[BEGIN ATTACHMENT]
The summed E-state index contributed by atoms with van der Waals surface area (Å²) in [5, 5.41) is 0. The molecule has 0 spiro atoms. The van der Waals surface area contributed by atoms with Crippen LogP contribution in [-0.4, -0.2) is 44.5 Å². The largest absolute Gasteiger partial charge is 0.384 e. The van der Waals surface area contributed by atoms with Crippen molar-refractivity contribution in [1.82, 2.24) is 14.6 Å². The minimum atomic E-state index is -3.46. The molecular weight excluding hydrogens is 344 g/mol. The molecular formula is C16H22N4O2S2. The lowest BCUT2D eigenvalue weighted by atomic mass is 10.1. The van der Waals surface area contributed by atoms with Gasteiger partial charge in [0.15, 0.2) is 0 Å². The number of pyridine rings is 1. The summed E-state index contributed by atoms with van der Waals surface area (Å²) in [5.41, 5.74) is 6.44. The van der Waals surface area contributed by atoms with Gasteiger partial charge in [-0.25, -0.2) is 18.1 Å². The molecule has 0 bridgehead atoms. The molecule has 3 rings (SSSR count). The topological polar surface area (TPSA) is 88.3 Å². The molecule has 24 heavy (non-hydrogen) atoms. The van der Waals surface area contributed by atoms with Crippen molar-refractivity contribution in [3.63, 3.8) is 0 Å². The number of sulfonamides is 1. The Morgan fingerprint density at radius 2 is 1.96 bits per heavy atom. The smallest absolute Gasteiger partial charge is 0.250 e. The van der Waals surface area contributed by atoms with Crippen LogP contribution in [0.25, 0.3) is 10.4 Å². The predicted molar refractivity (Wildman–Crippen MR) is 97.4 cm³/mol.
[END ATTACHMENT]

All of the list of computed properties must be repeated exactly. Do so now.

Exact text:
The summed E-state index contributed by atoms with van der Waals surface area (Å²) in [5, 5.41) is 0. The molecule has 0 spiro atoms. The van der Waals surface area contributed by atoms with Crippen LogP contribution in [-0.4, -0.2) is 44.5 Å². The largest absolute Gasteiger partial charge is 0.384 e. The van der Waals surface area contributed by atoms with Crippen molar-refractivity contribution in [1.82, 2.24) is 14.6 Å². The minimum atomic E-state index is -3.46. The molecular weight excluding hydrogens is 344 g/mol. The molecular formula is C16H22N4O2S2. The lowest BCUT2D eigenvalue weighted by atomic mass is 10.1. The van der Waals surface area contributed by atoms with Gasteiger partial charge in [0.15, 0.2) is 0 Å². The number of pyridine rings is 1. The summed E-state index contributed by atoms with van der Waals surface area (Å²) in [5.41, 5.74) is 6.44. The van der Waals surface area contributed by atoms with Gasteiger partial charge in [-0.25, -0.2) is 18.1 Å². The molecule has 0 bridgehead atoms. The molecule has 3 rings (SSSR count). The topological polar surface area (TPSA) is 88.3 Å². The molecule has 24 heavy (non-hydrogen) atoms. The van der Waals surface area contributed by atoms with Crippen molar-refractivity contribution in [3.63, 3.8) is 0 Å². The number of sulfonamides is 1. The Morgan fingerprint density at radius 2 is 1.96 bits per heavy atom. The smallest absolute Gasteiger partial charge is 0.250 e. The van der Waals surface area contributed by atoms with Crippen LogP contribution in [0.25, 0.3) is 10.4 Å². The predicted molar refractivity (Wildman–Crippen MR) is 97.4 cm³/mol.